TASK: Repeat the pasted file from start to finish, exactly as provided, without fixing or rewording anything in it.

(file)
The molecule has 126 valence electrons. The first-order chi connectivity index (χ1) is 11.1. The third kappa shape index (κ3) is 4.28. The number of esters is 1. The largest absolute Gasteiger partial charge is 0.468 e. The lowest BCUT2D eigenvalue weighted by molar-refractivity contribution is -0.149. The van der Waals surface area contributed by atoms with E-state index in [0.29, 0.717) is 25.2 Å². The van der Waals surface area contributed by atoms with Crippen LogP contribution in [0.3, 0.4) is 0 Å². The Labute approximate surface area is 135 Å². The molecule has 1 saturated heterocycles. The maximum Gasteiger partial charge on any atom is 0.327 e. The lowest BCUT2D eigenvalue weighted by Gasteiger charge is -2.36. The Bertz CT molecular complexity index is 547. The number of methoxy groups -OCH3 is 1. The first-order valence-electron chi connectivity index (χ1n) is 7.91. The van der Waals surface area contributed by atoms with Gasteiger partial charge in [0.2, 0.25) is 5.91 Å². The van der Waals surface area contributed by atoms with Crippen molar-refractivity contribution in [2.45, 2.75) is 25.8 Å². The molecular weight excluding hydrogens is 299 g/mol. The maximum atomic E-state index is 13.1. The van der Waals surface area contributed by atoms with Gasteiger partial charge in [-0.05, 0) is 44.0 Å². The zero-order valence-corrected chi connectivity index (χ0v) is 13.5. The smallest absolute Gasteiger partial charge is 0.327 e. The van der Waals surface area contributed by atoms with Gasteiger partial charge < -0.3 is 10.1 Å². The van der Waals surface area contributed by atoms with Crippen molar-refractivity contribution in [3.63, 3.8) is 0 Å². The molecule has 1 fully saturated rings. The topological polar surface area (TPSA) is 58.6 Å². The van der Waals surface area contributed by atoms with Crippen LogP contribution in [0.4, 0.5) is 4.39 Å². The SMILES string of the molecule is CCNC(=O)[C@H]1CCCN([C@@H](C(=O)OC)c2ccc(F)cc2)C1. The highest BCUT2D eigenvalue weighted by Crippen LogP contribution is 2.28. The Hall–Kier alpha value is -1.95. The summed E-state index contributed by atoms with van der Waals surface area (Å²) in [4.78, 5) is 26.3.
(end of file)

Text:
The molecule has 126 valence electrons. The first-order chi connectivity index (χ1) is 11.1. The third kappa shape index (κ3) is 4.28. The number of esters is 1. The largest absolute Gasteiger partial charge is 0.468 e. The lowest BCUT2D eigenvalue weighted by molar-refractivity contribution is -0.149. The van der Waals surface area contributed by atoms with E-state index in [0.29, 0.717) is 25.2 Å². The van der Waals surface area contributed by atoms with Crippen LogP contribution in [0.3, 0.4) is 0 Å². The Labute approximate surface area is 135 Å². The molecule has 1 saturated heterocycles. The maximum Gasteiger partial charge on any atom is 0.327 e. The lowest BCUT2D eigenvalue weighted by Gasteiger charge is -2.36. The Bertz CT molecular complexity index is 547. The number of methoxy groups -OCH3 is 1. The first-order valence-electron chi connectivity index (χ1n) is 7.91. The van der Waals surface area contributed by atoms with Gasteiger partial charge in [0.2, 0.25) is 5.91 Å². The van der Waals surface area contributed by atoms with Crippen molar-refractivity contribution in [2.45, 2.75) is 25.8 Å². The molecular weight excluding hydrogens is 299 g/mol. The maximum atomic E-state index is 13.1. The van der Waals surface area contributed by atoms with Gasteiger partial charge in [-0.05, 0) is 44.0 Å². The zero-order valence-corrected chi connectivity index (χ0v) is 13.5. The smallest absolute Gasteiger partial charge is 0.327 e. The van der Waals surface area contributed by atoms with Gasteiger partial charge < -0.3 is 10.1 Å². The van der Waals surface area contributed by atoms with Crippen molar-refractivity contribution in [3.63, 3.8) is 0 Å². The molecule has 1 fully saturated rings. The topological polar surface area (TPSA) is 58.6 Å². The van der Waals surface area contributed by atoms with Crippen LogP contribution in [0.4, 0.5) is 4.39 Å². The SMILES string of the molecule is CCNC(=O)[C@H]1CCCN([C@@H](C(=O)OC)c2ccc(F)cc2)C1. The highest BCUT2D eigenvalue weighted by Crippen LogP contribution is 2.28. The Hall–Kier alpha value is -1.95. The summed E-state index contributed by atoms with van der Waals surface area (Å²) in [4.78, 5) is 26.3.